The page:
Two weeks ago I got a call from my doctor, who I’d gone to see the day before because I’d been feeling worn out and was losing weight, and wasn’t sure why.

He was brief: “Amit, you’ve got Acute Leukemia. You need to enter treatment right away.”

I was terrified. I packed a backpack full of clothes, went to the hospital as he’d instructed, and had transfusions through the night to allow me to take a flight home at 7am the next day. I Googled acute leukemia as I lay in my hospital bed, learning that if it hadn’t been caught, I’d have died within weeks.

I have a couple more months of chemo to go, then the next step is a bone marrow transplant. As Jay and Tony describe below, minorities are severely underrepresented in the bone marrow pool, and I need help.

A few ways to help:

  1. If you’re South Asian, get a free test by mail. You rub your cheeks with a cotton swab and mail it back. It’s easy.
  2. If you’re in NYC, you can go to this event my friends are putting on.
  3. If you know any South Asians (India, Pakistan, Bangladesh, Nepal, Bhutan, Maldives, or Sri Lanka), please point ‘em to the links above. Thank you.

jayparkinsonmd:

My friend Amit Gupta founded my favorite photography site Photojojo. A few weeks ago, he was diagnosed with leukemia. Amit is one of the nicest, most genuine, most creative people you could ever meet. Prior to founding the awesome Photojojo, he also co-founded Jelly in 2006 in NYC, a coworking community, that’s now spread to 60 cities across the world and helped spark the coworking revolution. It looks like Amit will need a bone marrow transplant quite soon. We can help him with that.

tony b:

Unlike blood transfusions, finding a genetic match for bone marrow that his body will accept is no easy task. The national bone marrow registry has 9.5 million records on file, yet the chances of someone from South Asian descent of finding a match are only 1 in 20,000.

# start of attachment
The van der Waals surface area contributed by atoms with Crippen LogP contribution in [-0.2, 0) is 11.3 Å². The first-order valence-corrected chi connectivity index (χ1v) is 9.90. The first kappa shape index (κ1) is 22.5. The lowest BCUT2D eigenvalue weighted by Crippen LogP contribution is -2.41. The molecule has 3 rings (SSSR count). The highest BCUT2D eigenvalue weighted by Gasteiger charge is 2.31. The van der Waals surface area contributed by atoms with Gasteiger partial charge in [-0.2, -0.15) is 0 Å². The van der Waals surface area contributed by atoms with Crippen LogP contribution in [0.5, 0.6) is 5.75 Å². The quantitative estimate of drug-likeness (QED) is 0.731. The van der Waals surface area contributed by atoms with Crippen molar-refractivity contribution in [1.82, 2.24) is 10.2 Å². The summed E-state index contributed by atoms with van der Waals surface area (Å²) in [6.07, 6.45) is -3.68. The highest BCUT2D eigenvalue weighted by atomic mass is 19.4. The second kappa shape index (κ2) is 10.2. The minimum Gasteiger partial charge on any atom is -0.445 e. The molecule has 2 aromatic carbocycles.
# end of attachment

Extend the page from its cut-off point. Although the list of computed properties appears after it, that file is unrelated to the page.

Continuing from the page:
This is where we come in. We’re going to destroy those odds.

How? By finding and registering as many people of South Asian descent as we possibly can.

Tests are easy– a simple swab of the cheek. If you’re a match, the donation involves an outpatient procedure. It’s not fun, but it’s not dangerous either. And doing it could save a life.

We are encouraging anyone of South Asian descent to take a test to see if you’re a match.

You can get a free test by mail, or, if you’re in New York, you can join us Friday, October 14th for a special party to rally support.

We’ll have test kits on hand at the party, as well as music, booze, and maybe even a photo booth. It will, for the first time, combine a House 2.0-style party with a New Work City-style party, and if you’ve ever been to either, you know they are always something special.

Please spread the word and please do everything you can to help Amit beat leukemia. He’s a superstar.

Much thanks to Tony and pals for organizing this event, and EVERYONE who’s been tweeting and reblogging.

Please help get the word out any way you can. My life quite literally depends on it.

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                                    It’s never too late to register to be a Bone Marrow donor. Be The Match